Adina Verson



by JK Clarke


Note: If you are the sort of person who is offended by candid discussions of female genitalia and sex in general, and by the rampant use of the word “pussy,” you should probably stop reading now. And you most certainly shouldn’t see this play. Though in reality, you probably need to see this play more than anyone else.


Jen Silverman’s Collective Rage: A Play in 5 Betties bills itself—through supertitles—as a “Queer and Occasionally Hazardous Exploration” of the “Pussy” which is likened  to the Antarctic and its exploration by Shackleton. It’s a curious metaphor since, really, only one of the five characters is truly exploring “that” uncharted territory and because, well, the implied frigidity is a bit unfair. However, said explorations in the play are both farcical and in earnest, and each of these women take journeys within themselves. This MCC Theater production, playing at the Lucille Lortel Theatre extended through October 7, is the story of five New York women, all quite different from one another—and yet all named Betty—who attempt to re-define themselves and break away from self- and society- inflicted stereotypes. Conveniently, their lives intersect dramatically over the course of the play.

The Betties are propelled into motion when Betty 3, Ana Villafañe (who played Gloria Estefan in last year’s On Your Feet!), a highly sexualized, bisexual Latinx, attends the “Thea-Tah” for the first time (on a date). Though she clearly is mesmerized by the production of A Midsummer Night’s Dream—a name she continually discombobulates— and despite not really understanding it (“. . . it was like, in kind of an English? But not an English anybody speaks?”), it compels her to become an actor . . .  and a writer, director, producer and casting director. She decides she wants to stage a production of Midsummer’s play-within-a-play, Pyramus and Thisbe.


Chaunte Wayans, DanaDelany, Lea DeLaria, Ana Villafañe, Adina-Verson


Betty 4 (Lea Delaria, looking like and carrying the delightful deadpan timing of Drew Carey), a butch lesbian and the most self-assured of the bunch, is mystified by Betty 3’s fascination with Thea-Tah. She’d rather work on her truck (and here there’s a clever and subtle reference to the troupe from Midsummer: the Mechanicals – get it?), and tinkers away—along with a fellow Betty—on a great big engine suspended from the ceiling: “My asshole is cultural. I’m not payin’ eighty-nine dollars for anything that won’t go on my truck.” Nonetheless, she has a crush on Betty 3 and so joins the production. They are eventually joined by Betty 2 (Adina Verson), a wide-eyed naïf in a long, sexless marriage who has recently (at a dinner party in an earlier scene that was more like a Betty Dodson seminar than a soirée with these Betties) been encouraged by Betties 3 and 4 to examine her “pussy” with a hand-held mirror. The experience for the forlorn Bettie 2 is transformative and she becomes obsessed with coming out of her shell.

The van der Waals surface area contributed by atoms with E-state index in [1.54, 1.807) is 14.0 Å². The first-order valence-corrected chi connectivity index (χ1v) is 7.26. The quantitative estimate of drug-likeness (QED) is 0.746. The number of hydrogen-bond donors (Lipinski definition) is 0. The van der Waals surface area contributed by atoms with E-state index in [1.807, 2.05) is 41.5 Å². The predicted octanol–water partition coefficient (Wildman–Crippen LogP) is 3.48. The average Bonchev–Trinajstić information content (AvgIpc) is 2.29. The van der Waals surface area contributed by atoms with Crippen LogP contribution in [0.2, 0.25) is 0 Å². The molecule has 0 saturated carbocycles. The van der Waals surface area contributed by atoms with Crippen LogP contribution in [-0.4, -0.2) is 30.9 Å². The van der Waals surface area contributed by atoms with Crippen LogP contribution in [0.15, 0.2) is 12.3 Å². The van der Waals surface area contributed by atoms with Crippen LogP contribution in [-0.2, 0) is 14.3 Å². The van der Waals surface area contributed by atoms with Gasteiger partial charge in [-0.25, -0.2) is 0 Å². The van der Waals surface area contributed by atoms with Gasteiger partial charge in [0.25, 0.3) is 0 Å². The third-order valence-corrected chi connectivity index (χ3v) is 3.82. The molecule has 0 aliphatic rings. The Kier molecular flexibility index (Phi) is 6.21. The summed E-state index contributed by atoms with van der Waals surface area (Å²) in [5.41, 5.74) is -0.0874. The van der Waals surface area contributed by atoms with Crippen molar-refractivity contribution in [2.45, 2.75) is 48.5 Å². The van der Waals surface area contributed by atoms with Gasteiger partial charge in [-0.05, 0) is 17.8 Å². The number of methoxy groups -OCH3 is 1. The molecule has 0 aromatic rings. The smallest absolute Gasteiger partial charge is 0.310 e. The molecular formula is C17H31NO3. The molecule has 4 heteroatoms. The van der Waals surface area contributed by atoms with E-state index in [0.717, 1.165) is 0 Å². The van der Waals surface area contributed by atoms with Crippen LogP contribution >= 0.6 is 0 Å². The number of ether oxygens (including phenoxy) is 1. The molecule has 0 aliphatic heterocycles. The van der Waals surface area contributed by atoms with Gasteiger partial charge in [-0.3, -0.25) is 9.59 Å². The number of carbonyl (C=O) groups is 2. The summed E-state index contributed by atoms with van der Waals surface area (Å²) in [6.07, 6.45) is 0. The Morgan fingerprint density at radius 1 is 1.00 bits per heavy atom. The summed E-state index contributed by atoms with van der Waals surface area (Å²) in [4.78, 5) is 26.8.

Betty 1 (Dana Delany), a cliché, wealthy Upper East Side housewife, enraged with her philandering husband; and Betty 5, Chaunté Wayans (whose stand-up comedy chops show up in a strong stage presence; and yes, she’s related to those Wayans), also join the production: B5 as the Wall, B1 as the Moon. Betties 1 and 5 have just met at gender-queer Betty 5’s boxing gym, where Chardonnay-swilling Betty 1 has decided that she’s going to exorcise through exercise her marital frustrations. Despite their vast difference in background and sexual preference, they become sweet on one another.


Lea DeLaria


Betty 3’s play is a fiasco, of course, but the five women begin to sort out their problems, finding identities more suited to their inner selves. While the same-name device and several other staging elements (e.g. chairs falling from the ceiling) and clipped dialog lend a surreal dimension to Collective Rage, bringing to mind Pirandello, Beckett or even Sartre, it is ultimately a straightforward, more easily accessible play than its predecessors. Despite occasional lulls, Silverman’s dialog, staccato and often hilarious, helps deepen and evolve the five Betties. Dane Laffrey’s set and Dede Ayite’s costumes add festive, whimsical elements to Mike Donahue’s strong direction. Wayans, Delany and Verson’s delightful performances make it pop all the more.

There’s no Puck meddling in this Midsummer off-shoot, but if there were, the fairy wouldn’t be likely to close with the classic line, “If we shadows have offended . . . “  There are no apologies here, just a final song from Betty 2’s pussy, who lets us know it’s “okay to not know things.” We’re here to explore. And what a wonderful and enlightening exploration it is.


Collective Rage: A Play in 5 Betties. Through October  at The Lucille Lortel Theatre (121 Christopher Street, between Bleecker and Hudson Streets, West Village).


Photos: Joan Marcus